Linux shops now have a stable version of kernel 3.4 after two months of release candidates, and changes to the btrfs file system tool may encourage more do-it-yourself kernel upgrades.
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The btrfs file system, created in 2009, received some important upgrades in kernel 3.4, including a bigger block size -- up to 64 KB -- which means faster workload performance, said Chris Mason, btrfs maintainer and Software Development Director at Oracle Corp., in a video press release posted by the Linux Foundation.
"This is great news for data centers, as btrfs has features like [copy-on-write] that are going to change the way data is handled on servers," said Sander van Vugt, an independent Linux consultant, trainer and writer.
Mason also discussed another btrfs update; improved I/O error handling.
"When we catch errors that in the past would have made us crash, we're now able to set the file system to 'read only,' abort what we were doing and keep the system going," he said.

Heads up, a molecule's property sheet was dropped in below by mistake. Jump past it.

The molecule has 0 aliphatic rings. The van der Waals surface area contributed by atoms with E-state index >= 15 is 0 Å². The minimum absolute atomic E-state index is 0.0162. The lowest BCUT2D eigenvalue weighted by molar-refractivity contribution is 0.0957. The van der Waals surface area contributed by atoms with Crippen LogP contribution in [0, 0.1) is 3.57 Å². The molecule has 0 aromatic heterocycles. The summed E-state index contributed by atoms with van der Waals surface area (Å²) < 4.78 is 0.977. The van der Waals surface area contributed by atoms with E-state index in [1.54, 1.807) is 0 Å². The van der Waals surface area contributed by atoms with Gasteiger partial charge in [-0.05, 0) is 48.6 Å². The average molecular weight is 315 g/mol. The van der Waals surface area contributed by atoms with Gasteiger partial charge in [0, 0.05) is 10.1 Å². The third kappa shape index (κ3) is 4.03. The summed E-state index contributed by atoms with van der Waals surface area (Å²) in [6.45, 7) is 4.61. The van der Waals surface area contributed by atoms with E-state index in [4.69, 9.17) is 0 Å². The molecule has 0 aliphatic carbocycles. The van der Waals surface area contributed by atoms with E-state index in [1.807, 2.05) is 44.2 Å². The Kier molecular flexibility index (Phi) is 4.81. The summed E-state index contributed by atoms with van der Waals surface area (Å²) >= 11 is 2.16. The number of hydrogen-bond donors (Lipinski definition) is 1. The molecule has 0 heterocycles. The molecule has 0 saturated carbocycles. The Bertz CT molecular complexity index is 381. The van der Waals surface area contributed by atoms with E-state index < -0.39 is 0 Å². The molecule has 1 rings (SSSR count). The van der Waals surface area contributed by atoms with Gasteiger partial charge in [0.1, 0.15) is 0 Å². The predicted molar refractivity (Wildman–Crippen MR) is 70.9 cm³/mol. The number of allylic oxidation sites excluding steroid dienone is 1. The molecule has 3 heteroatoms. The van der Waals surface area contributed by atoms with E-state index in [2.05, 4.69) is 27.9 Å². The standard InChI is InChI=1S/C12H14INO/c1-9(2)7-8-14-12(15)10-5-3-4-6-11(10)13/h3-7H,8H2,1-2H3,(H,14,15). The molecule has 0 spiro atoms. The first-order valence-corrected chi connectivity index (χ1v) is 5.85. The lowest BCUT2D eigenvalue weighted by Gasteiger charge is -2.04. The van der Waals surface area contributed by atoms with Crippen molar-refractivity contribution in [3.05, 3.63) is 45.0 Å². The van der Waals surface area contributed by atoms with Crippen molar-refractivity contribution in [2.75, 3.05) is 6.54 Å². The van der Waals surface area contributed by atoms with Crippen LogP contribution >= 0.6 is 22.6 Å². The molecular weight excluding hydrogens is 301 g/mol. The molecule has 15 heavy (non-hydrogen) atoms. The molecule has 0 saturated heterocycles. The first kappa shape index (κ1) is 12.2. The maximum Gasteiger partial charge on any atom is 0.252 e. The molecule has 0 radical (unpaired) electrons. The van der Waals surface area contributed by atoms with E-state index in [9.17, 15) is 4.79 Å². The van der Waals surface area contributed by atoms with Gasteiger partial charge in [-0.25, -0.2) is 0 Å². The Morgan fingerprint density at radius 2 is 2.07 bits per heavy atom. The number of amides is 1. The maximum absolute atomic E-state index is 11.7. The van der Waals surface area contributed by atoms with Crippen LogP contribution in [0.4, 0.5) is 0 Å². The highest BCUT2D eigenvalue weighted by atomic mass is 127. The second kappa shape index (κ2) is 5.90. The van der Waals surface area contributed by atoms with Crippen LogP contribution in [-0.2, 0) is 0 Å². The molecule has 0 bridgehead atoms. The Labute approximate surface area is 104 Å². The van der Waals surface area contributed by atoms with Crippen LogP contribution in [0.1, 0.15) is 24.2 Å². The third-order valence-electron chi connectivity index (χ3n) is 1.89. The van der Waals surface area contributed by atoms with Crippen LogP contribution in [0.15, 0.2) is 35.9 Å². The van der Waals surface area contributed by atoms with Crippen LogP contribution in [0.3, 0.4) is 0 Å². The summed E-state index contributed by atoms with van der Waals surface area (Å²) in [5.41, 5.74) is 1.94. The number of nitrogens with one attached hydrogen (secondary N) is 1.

Yet another change with data center implications is a new recovery tool called "btrfs-restore," which recovers non-corrupted data by pulling it into a new location, Mason said in the press video. Restoring files with this tool instead of fixing the corrupted files presents little risk of further corruption.
Most IT shops "rely on their Linux distribution to update their kernel for them," said Greg Kroah-Hartman, Linux developer and fellow at the Linux Foundation, "This approach takes many years since major enterprise distributions don't update the kernel very often," he added.
That may change as more shops "realize the only way to get these new features, fixes and improvements, is to use the kernel.org versions," said Kroah-Hartman.